Advice for Employers Hiring Medical Marijuana Users

AP Photo/Mel Evans
AP Photo/Mel Evans

According to Todd Wulffson, an attorney who defends numerous employers dealing with employees wanting to use medical marijuana on the job, there are four scenarios in the employer-employee relationship that could lead to lawsuits.

Wulffson has some advice for employers dealing with these certain scenarios:

  1. If an employee or an applicant asks the employer if the employer would “accommodate my use of medical marijuana,” Wulffson says, “you have to accommodate the underlying disability of the medical condition.” But he adds that the employer does not have to let the employee become drugged while working. He advises the manager to tell the employee to visit the HR department, which should tell the employee that the use of medical marijuana is okay and discuss company policy. The employee should be clear about his/her condition and the reasons that necessitate the drug use
  2. If an employee has a serious disease, and says he/she will do a less strenuous job until the effects of the drug wear off, the best avenue for the employer to avoid such confrontations is to have a zero-tolerance policy for drug use at work.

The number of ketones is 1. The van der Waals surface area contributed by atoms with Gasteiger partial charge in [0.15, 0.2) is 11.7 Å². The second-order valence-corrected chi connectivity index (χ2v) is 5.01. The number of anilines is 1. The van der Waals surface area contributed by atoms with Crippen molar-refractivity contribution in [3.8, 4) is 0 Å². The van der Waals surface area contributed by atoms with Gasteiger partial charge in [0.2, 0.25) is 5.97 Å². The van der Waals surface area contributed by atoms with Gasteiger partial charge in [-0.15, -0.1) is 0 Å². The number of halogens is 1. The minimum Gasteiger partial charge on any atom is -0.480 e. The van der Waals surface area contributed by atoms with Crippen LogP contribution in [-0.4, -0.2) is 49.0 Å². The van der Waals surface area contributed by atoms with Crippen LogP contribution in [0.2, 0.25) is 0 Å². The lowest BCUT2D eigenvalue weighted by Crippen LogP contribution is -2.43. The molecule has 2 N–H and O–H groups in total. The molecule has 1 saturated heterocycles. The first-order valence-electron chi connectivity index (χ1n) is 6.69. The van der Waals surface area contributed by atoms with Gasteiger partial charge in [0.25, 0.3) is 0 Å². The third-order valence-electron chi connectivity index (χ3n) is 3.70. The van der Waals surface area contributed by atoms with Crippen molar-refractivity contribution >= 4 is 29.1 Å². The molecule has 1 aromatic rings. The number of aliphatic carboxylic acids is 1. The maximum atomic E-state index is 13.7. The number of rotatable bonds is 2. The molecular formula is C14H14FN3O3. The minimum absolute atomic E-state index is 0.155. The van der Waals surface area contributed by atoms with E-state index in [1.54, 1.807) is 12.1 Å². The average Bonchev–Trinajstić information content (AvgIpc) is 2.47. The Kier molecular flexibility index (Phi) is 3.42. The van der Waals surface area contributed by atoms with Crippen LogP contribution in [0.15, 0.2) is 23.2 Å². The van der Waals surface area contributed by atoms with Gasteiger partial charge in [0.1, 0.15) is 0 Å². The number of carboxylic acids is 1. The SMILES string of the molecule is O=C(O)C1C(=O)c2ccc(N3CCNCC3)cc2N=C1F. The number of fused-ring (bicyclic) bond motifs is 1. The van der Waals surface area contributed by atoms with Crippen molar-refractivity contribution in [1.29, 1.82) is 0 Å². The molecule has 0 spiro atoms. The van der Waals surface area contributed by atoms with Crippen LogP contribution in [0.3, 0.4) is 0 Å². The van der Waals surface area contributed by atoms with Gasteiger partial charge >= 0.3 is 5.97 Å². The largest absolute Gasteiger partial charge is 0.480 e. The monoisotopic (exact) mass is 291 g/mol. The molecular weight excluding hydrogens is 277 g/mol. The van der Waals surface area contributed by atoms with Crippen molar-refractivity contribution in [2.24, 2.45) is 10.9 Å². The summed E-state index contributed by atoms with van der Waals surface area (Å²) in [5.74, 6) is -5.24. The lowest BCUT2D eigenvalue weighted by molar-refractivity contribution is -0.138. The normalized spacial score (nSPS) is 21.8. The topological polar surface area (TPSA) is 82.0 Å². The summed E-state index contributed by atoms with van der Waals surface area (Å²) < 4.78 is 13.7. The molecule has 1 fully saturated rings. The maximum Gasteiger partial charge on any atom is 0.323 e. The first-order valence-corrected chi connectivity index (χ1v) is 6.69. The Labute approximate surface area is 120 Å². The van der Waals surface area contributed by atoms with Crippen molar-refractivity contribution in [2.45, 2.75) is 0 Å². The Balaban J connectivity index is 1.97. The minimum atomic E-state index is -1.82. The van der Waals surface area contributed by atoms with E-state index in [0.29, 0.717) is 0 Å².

3. If an employee needing medical marijuana approaches the employer and says he/she is going to smoke, but hasn’t done so yet, the employer should make a statement akin to this: “We will reasonably accommodate your condition, but we cannot allow you to be under the influence while on the clock—it’s too risky for the company. You can go home for the rest of the day and come back tomorrow.”
  4. If an employer finds out from an employee that a prospective employee was smoking pot and warns the employer, the prospective employee could claim that he/she wasn’t fired because of a perceived disability and/or because the employer simply does not want to accommodate them.

Medical marijuana is now legal in 23 states, and 86 percent of Americans support its use. The Senate is considering making medical marijuana legal across the nation.

In December, the Rhode Island chapter of the American Civil Liberties Union filed suit for an applicant for an internship alleging that she was denied the job when she revealed she used medical marijuana. In May of 2014, an employee of NJ Transit filed suit, claiming he used medical marijuana for nerve pain in his legs, but when he took a drug test and tested positive for marijuana, he was suspended from work.